Real-time quantitative RT-PCR (TaqMan)

TaqMan reverse transcription–polymerase chain reaction (RT-PCR) was performed as described elsewhere.5  Quantitative analysis of Foxp3, GITR, and IL-2R, IL-4R, IL-7R, IL-9R, and IL-15R α chains was performed by using Assay on Demand (Applied Biosystems, Warrington, United Kingdom). Glyceraldehyde-3-phosphate dehydrogenase (GAPDH) quantitative analysis was performed by using predeveloped TaqMan assay reagents target kits (Applied Biosystems). GAPDH was used for normalization.

Generation and characterization of human T-cell clones

CD4+CD25+, CD4+CD25-, CD8+CD25+, and CD8+CD25- thymocyte populations were first purified (purity > 98%) and then cloned by limiting dilution. Twelve T-cell clones (clonal efficiency, 3.2%) were generated from CD4+CD25+, 11 (clonal efficiency, 2.9%) from CD8+CD25+, 53 (clonal efficiency, 18.2%) from CD4+CD25-, and 38 (clonal efficiency, 10%) from CD8+CD25- thymocytes. All clones from each thymocyte population were isolated and expanded for analysis of their function. The CD4+CD25+ and the CD8+CD25+ T-cell clones were heterogeneous in their ability to inhibit the proliferative response of autologous CD4+CD25- thymocytes in response to allogeneic stimulation (Figure 1A), whereas none of the T-cell clones derived from CD4+CD25- or CD8+CD25- thymocytes showed any suppressive effect (data not shown). However, none of the clones derived from CD4+CD25+ or CD8+CD25+ thymocytes produced IL-4 or IFN-γ following stimulation with phorbol 12-myristate 13-acetate (PMA) plus ionomycin, as evaluated by analysis of intracellular synthesis at the single cell level (Figure 1B), whereas all clones generated from CD4+CD25- thymocytes produced detectable amounts of IL-4 and/or IFN-γ in response to stimulation with PMA plus ionomycin (Figure 1B). On the basis of their cytokine production profile, 8 CD4+ T-cell clones were classified as Th1 (production of IFN-γ but no IL-4), 9 as Th2 (production of IL-4 but no IFN-γ), and 36 as Th0 (production of both IL-4 and IFN-γ).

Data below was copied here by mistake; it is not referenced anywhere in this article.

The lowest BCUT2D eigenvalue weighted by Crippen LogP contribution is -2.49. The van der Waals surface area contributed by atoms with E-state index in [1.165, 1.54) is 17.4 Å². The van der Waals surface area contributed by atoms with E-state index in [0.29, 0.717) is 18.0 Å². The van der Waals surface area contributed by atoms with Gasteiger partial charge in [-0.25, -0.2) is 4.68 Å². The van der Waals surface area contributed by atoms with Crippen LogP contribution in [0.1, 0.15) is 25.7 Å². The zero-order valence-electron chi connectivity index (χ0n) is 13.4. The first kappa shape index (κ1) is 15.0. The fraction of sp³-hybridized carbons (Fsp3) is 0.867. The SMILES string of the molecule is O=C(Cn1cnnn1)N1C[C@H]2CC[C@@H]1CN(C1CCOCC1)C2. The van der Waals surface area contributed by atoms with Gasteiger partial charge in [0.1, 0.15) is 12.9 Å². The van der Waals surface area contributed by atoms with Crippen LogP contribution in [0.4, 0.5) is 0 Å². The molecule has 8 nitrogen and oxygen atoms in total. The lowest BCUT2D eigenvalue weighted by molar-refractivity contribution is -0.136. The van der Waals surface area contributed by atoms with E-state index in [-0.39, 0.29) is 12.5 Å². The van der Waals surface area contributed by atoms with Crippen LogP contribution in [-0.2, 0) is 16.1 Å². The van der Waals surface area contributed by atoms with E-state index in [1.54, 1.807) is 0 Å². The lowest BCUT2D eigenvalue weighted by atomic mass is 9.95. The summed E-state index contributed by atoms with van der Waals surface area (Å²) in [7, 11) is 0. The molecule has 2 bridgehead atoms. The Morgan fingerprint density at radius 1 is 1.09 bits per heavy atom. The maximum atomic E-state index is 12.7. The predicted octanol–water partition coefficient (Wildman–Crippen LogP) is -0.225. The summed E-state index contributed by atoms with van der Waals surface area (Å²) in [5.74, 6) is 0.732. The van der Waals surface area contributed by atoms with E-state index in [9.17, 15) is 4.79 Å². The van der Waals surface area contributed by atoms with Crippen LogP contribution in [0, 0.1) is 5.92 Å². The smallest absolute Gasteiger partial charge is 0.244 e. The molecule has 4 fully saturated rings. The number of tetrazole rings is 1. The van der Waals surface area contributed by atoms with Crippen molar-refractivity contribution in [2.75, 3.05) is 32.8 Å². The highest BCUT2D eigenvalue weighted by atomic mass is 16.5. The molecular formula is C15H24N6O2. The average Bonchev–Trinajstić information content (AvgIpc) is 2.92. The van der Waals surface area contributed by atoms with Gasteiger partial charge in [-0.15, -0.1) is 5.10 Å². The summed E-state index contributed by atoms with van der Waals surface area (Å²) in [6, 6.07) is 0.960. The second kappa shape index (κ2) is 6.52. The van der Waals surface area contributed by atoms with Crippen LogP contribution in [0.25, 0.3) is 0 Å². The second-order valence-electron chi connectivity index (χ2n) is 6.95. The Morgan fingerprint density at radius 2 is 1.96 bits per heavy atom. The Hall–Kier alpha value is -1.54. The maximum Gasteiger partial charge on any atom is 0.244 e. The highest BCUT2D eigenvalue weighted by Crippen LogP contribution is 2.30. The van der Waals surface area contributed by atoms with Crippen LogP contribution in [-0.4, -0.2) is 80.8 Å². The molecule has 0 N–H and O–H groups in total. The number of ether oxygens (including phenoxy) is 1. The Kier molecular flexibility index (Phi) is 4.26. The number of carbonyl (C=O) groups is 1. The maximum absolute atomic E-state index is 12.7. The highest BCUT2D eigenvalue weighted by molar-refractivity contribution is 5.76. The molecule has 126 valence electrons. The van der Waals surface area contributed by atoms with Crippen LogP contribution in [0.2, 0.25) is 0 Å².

Figure 1.

Characterization of T-cell clones generated from CD4+CD25+, CD8+CD25+, CD4+CD25- thymocyte suspensions. (A) T-cell clones generated from purified CD4+CD25+ or CD8+CD25+ thymocytes were assessed for their ability to inhibit the proliferative response of CD4+CD25- autologous thymocytes to allogeneic stimulation, as described in “Materials and methods.” Results are expressed as mean percentage of inhibition of proliferation obtained in triplicate cultures of each CD4+ or CD8+ T-cell clone. (B) T-cell clones generated from CD4+CD25+, CD8+CD25+, CD4+CD25- thymocytes were assessed for their ability to produce IL-4 and/or IFN-γ by flow cytometry analysis at single cell level. Production of cytokines by each clone was considered as noteworthy when the proportion of producer T-cell blasts was higher than 10%.

Figure 1.

Characterization of T-cell clones generated from CD4+CD25+, CD8+CD25+, CD4+CD25- thymocyte suspensions. (A) T-cell clones generated from purified CD4+CD25+ or CD8+CD25+ thymocytes were assessed for their ability to inhibit the proliferative response of CD4+CD25- autologous thymocytes to allogeneic stimulation, as described in “Materials and methods.” Results are expressed as mean percentage of inhibition of proliferation obtained in triplicate cultures of each CD4+ or CD8+ T-cell clone. (B) T-cell clones generated from CD4+CD25+, CD8+CD25+, CD4+CD25- thymocytes were assessed for their ability to produce IL-4 and/or IFN-γ by flow cytometry analysis at single cell level. Production of cytokines by each clone was considered as noteworthy when the proportion of producer T-cell blasts was higher than 10%.

Close modal

Suppressive activity of CD4+CD25+ and CD8+CD25+ T-cell clones on the proliferation of autologous Th1 or Th2 clones